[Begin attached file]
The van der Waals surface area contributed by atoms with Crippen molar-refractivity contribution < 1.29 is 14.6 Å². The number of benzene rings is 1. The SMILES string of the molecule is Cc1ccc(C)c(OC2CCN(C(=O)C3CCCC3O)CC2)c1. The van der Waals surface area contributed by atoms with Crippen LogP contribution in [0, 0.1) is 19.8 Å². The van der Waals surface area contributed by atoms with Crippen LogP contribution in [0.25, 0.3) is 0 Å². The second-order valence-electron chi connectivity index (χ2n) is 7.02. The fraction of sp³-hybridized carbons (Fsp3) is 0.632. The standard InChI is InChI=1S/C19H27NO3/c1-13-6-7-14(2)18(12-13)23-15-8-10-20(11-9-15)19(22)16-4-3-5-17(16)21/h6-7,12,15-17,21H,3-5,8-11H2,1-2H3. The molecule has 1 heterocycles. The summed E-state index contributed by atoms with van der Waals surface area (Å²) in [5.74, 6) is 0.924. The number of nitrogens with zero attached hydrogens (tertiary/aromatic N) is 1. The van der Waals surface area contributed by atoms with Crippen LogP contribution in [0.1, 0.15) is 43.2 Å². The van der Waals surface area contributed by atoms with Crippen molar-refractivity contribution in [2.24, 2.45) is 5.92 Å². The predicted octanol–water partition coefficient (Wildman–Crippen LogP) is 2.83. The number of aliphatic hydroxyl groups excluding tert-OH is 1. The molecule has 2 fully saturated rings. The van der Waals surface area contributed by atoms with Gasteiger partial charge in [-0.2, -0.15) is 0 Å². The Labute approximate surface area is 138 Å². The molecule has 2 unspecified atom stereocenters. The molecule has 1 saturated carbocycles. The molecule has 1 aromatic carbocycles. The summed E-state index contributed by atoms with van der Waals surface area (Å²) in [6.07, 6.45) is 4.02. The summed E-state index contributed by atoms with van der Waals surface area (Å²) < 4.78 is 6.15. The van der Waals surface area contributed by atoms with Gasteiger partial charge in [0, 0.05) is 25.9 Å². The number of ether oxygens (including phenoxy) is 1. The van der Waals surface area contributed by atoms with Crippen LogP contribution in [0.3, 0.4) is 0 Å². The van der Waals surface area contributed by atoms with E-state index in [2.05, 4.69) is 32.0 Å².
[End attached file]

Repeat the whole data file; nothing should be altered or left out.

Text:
The van der Waals surface area contributed by atoms with Crippen molar-refractivity contribution < 1.29 is 14.6 Å². The number of benzene rings is 1. The SMILES string of the molecule is Cc1ccc(C)c(OC2CCN(C(=O)C3CCCC3O)CC2)c1. The van der Waals surface area contributed by atoms with Crippen LogP contribution in [0, 0.1) is 19.8 Å². The van der Waals surface area contributed by atoms with Crippen LogP contribution in [0.25, 0.3) is 0 Å². The second-order valence-electron chi connectivity index (χ2n) is 7.02. The fraction of sp³-hybridized carbons (Fsp3) is 0.632. The standard InChI is InChI=1S/C19H27NO3/c1-13-6-7-14(2)18(12-13)23-15-8-10-20(11-9-15)19(22)16-4-3-5-17(16)21/h6-7,12,15-17,21H,3-5,8-11H2,1-2H3. The molecule has 1 heterocycles. The summed E-state index contributed by atoms with van der Waals surface area (Å²) in [5.74, 6) is 0.924. The number of nitrogens with zero attached hydrogens (tertiary/aromatic N) is 1. The van der Waals surface area contributed by atoms with Crippen LogP contribution in [0.1, 0.15) is 43.2 Å². The van der Waals surface area contributed by atoms with Crippen molar-refractivity contribution in [2.24, 2.45) is 5.92 Å². The predicted octanol–water partition coefficient (Wildman–Crippen LogP) is 2.83. The number of aliphatic hydroxyl groups excluding tert-OH is 1. The molecule has 2 fully saturated rings. The van der Waals surface area contributed by atoms with Gasteiger partial charge in [-0.2, -0.15) is 0 Å². The Labute approximate surface area is 138 Å². The molecule has 2 unspecified atom stereocenters. The molecule has 1 saturated carbocycles. The molecule has 1 aromatic carbocycles. The summed E-state index contributed by atoms with van der Waals surface area (Å²) in [6.07, 6.45) is 4.02. The summed E-state index contributed by atoms with van der Waals surface area (Å²) < 4.78 is 6.15. The van der Waals surface area contributed by atoms with Gasteiger partial charge in [0, 0.05) is 25.9 Å². The number of ether oxygens (including phenoxy) is 1. The van der Waals surface area contributed by atoms with Crippen LogP contribution in [0.3, 0.4) is 0 Å². The van der Waals surface area contributed by atoms with E-state index in [2.05, 4.69) is 32.0 Å².